BRIGHAM CITY — Contrary to a long-held urban legend, there probably isn’t a mass grave of Chinese railroad workers buried in a small section of the Brigham City Cemetery.
In December, Utah State University Anthropology professor Molly Cannon — with the help of the cemetery and the Brigham City Museum of Art and History —conducted a geophysical survey at the cemetery to find out.
The survey, which did not include any digging but utilized technologies called “ground penetrating radar” and “magnetic gradiometry,” was pointed at exploring the urban legend — that a section of the cemetery not currently used for modern interments is a burial site for Chinese transcontinental railroad workers who died of cholera during the 19th century.
According to the museum, the survey will provide “non-destructive imagery of subsurface deposits,” which won’t give a detailed imagery of human remains, but would indicate whether there is something buried there.
The project and its findings will be presented in an exhibit titled, “The Spike at 150: Myths and Realities” — part of the state’s Golden Spike 150th celebration.
Nearly 150 years ago, the first transcontinental railroad across the United States was completed in Northern Utah. On May 10, 1869, the ceremonial Golden Spike was driven at Promontory Summit in Box Elder County, connecting the rail lines of the Central Pacific and Union Pacific. The railroad played a major role in the history of Northern Utah, specifically Ogden.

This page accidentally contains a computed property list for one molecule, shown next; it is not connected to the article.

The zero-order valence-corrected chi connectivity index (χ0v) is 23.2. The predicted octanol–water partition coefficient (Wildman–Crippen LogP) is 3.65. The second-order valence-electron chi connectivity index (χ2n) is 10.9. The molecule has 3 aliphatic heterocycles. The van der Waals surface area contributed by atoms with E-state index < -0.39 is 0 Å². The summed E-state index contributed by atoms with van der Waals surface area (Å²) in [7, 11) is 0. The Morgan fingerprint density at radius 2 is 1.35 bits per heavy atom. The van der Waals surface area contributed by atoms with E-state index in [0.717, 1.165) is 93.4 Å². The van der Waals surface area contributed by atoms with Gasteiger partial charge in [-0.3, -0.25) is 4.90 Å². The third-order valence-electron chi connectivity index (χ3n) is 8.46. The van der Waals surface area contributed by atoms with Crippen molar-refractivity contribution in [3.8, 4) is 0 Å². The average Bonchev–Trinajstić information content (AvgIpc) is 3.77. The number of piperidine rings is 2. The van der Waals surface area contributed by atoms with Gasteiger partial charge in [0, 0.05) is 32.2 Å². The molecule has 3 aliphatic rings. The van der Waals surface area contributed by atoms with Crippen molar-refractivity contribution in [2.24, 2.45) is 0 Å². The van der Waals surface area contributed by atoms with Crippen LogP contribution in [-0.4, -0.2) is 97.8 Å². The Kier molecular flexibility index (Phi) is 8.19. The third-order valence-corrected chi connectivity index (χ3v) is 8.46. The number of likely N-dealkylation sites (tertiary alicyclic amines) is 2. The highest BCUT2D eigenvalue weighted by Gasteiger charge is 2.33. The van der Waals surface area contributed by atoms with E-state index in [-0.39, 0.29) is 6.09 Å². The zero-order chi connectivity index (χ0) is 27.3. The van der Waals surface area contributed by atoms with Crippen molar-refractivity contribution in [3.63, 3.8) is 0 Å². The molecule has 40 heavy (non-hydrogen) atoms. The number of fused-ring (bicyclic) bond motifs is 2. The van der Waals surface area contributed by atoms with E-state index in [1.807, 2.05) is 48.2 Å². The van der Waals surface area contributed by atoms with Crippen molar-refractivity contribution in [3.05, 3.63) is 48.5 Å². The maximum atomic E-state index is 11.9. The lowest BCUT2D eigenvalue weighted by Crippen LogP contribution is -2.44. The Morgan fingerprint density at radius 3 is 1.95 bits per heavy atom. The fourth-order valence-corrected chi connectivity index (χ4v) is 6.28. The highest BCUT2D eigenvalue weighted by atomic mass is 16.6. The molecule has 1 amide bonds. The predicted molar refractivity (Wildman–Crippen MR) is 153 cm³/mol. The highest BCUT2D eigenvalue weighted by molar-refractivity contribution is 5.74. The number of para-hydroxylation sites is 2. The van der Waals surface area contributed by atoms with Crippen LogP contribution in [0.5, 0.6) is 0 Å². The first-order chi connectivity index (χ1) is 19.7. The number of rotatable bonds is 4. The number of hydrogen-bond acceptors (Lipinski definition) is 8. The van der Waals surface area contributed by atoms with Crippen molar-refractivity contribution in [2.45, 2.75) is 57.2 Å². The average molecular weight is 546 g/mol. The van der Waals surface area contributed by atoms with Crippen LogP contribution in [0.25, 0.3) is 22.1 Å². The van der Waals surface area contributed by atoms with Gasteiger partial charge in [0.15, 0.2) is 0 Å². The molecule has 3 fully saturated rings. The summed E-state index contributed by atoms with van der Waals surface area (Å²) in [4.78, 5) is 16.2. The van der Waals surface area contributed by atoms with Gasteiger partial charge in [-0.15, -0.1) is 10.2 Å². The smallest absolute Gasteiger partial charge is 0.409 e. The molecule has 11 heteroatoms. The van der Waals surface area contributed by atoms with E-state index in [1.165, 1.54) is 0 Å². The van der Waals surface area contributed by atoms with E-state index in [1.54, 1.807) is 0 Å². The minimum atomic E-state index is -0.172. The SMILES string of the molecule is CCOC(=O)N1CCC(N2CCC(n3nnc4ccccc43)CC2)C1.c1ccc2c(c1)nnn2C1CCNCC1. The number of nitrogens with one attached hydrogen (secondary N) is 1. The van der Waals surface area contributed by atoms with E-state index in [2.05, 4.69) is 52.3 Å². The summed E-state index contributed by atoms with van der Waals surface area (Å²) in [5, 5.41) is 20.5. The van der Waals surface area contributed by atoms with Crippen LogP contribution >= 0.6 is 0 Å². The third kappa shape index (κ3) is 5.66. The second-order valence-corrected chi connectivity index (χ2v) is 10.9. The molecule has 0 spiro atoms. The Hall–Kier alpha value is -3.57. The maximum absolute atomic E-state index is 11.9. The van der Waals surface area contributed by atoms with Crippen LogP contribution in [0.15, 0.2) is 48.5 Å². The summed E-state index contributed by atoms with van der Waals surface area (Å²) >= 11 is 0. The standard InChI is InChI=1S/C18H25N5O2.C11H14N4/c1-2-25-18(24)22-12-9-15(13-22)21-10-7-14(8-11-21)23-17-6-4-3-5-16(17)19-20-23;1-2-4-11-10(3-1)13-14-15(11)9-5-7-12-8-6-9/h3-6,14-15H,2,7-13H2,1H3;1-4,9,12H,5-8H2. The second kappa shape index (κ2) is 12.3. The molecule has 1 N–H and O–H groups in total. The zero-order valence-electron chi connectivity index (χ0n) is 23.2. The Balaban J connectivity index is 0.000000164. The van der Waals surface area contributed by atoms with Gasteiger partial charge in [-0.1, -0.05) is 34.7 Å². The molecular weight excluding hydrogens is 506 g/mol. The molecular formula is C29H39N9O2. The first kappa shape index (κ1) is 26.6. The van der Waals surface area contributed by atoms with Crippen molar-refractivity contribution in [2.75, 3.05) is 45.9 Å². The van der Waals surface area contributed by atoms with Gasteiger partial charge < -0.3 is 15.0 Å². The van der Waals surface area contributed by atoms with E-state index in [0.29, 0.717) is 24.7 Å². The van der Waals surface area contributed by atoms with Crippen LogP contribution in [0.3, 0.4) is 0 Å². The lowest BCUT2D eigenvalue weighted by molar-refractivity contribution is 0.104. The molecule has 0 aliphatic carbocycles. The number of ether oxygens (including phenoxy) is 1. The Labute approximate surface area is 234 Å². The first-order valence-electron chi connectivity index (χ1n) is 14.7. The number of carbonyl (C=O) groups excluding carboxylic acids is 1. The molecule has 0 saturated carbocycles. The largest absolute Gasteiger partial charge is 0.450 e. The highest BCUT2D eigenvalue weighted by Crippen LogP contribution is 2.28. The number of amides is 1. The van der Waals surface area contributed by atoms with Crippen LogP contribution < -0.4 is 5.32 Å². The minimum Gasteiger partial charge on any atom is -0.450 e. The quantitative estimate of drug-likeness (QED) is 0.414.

Several events will occur around the state as the 150th anniversary is celebrated this year.
The Myths and Realities exhibit will run from March 23 through June 15 at the Brigham City Museum, 24 North 300 West. The museum is open from 10 a.m. to 5 p.m. Tuesday through Friday and 1 to 5 p.m. on Saturday.
A smaller exhibit will also be featured at the Golden Spike National Historic Site, 6200 North 22300 West, Corinne.
Museum Director and Curator Kaia Michaelis said there are several historical facts that contradict the legend. Michaelis said many of the Chinese railroad workers had contracts with Central Pacific that stipulated their bodies would be returned to China if they died. Michaelis said often times workers who died were initially buried near where they died, but later exhumed and put on a train to San Francisco, then shipped back to China.
“The legend, while often repeated, is unlikely to be true,” Michaelis said in a press release.
Michaelis said there were no documented outbreaks of cholera on Utah portions of the railroad. She also said while there is some evidence to suggest Utahns were less prejudiced against Chinese workers than others in the United States, “it seems unlikely a small Mormon town would have allowed the bodies of Chinese workers who died of a poorly understood disease to be brought to town for burial.”